Decision-Making in the Manner of Friends
1/29/19, written by Tom Corl
(For version presented in 2013, please click here.)
In 1662, Edward Burroughs described the Quaker meeting for business at London Yearly Meeting—:
"In the wisdom, love and fellowship of God, in gravity patience, meekness, in unity and concord, ... and in the Holy Spirit of Truth, ... in love, coolness, as one only party, ... to determine things by a general mutual concord, in assenting together as one man in the spirit of truth and equity, and by the authority thereof." (Sheeran, p 4)
Other faiths have peace testimonies and use silence in important ways. Some are committed to simplicity. The silent meeting for worship and decision-making in the manner of Friends profoundly distinguish the Religious Society of Friends and Quakers.
Decision-making in the manner of Friends seeks awareness and guidance of the Spirit (Light, Truth, God, Divine). Discernment and decision-making in the Quaker meeting for business are Spiritual practices. As Friends, we seek the will of God, Spiritual guidance, to inform and help us discern the way forward and make decisions, individually in everyday life, and corporately in the meeting for business, and in other settings.
Personally, I do not like the term "Quaker process," though it is commonly used in Quaker settings, especially Friends schools. I am not sure what that "Quaker process means." I prefer decision-making in the manner of Friends, clearness and unity, especially in Quaker meetings and meetings for business. In my experience, I find that the assertion that we are not using or following "Quaker process" can have the effect of challenging and even subverting decision-making in the manner of Friends.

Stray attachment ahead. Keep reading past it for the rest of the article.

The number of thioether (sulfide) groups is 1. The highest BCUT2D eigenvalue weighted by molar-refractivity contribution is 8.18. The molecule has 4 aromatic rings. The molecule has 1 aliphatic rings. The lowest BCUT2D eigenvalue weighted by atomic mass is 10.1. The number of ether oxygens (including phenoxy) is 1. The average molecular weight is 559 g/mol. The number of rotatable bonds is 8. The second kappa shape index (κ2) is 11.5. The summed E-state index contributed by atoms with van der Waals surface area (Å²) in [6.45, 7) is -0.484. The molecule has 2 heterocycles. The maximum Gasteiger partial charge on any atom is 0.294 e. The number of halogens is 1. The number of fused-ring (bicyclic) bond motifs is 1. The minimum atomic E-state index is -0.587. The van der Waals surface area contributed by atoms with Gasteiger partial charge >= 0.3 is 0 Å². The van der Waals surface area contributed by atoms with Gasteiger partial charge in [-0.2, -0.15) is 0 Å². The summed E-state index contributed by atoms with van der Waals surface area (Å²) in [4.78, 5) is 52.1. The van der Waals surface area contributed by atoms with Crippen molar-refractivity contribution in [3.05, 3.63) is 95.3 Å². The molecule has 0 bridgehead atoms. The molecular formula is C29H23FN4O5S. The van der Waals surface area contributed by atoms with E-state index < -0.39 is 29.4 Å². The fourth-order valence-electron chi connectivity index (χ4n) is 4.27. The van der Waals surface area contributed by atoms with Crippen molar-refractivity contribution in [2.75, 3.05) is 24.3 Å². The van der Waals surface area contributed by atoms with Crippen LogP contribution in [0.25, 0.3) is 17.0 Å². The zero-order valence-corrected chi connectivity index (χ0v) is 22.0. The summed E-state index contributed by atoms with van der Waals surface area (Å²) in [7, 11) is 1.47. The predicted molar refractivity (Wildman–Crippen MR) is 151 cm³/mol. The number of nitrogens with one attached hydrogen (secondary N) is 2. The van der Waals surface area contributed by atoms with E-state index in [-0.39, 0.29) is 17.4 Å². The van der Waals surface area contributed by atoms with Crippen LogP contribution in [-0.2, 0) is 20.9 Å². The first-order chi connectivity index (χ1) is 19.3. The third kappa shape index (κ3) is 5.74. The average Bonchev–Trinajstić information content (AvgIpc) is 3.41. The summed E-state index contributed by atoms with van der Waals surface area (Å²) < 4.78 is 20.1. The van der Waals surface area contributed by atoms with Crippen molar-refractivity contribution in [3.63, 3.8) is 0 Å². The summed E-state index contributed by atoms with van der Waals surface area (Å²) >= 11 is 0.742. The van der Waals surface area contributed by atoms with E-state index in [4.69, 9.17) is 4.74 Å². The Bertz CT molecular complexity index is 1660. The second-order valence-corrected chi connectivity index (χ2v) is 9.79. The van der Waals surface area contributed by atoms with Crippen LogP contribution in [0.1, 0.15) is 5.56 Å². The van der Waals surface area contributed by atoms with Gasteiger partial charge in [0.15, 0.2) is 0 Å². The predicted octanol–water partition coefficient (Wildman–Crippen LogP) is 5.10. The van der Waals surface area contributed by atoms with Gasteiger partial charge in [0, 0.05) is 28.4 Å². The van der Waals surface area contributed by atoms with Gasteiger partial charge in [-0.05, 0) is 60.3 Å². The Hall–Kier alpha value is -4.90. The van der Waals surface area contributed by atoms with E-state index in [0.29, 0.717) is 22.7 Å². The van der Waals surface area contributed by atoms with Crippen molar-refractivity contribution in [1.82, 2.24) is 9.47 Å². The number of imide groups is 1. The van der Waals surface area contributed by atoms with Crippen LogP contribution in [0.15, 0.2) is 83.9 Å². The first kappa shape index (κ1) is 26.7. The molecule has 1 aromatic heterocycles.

Michael J Sheeran, a Jesuit, studied Philadelphia Yearly Meeting and decision-making in the manner of Friends, and summarized 9 distinct principles of Friends' "voteless" decision-making:
- no voting, unity in decisions,
- silent periods,
- moratorium when decisions cannot be reached,
- participation by all with ideas on the subject,
- learning to listen, not going in with mind made up,
- absence of leaders, the clerk steers but does not dominate,
- nobody outranks anybody,
- factual focus, emotions kept to a minimum, and
- typically small meetings.
While there is a great deal written on unity, there is rather less on clearness. Clearness is essential in Quaker discernment and decision-making, and necessarily must precede sense of the meeting, unity and decision. Clearness means that all the participants understand quite well and clearly, what they are deciding. It does not make sense to achieve unity on something confusing or unclear. Such is the basis for subsequent confusion, disunity and conflict. Most decisions would benefit enormously from greater clearness.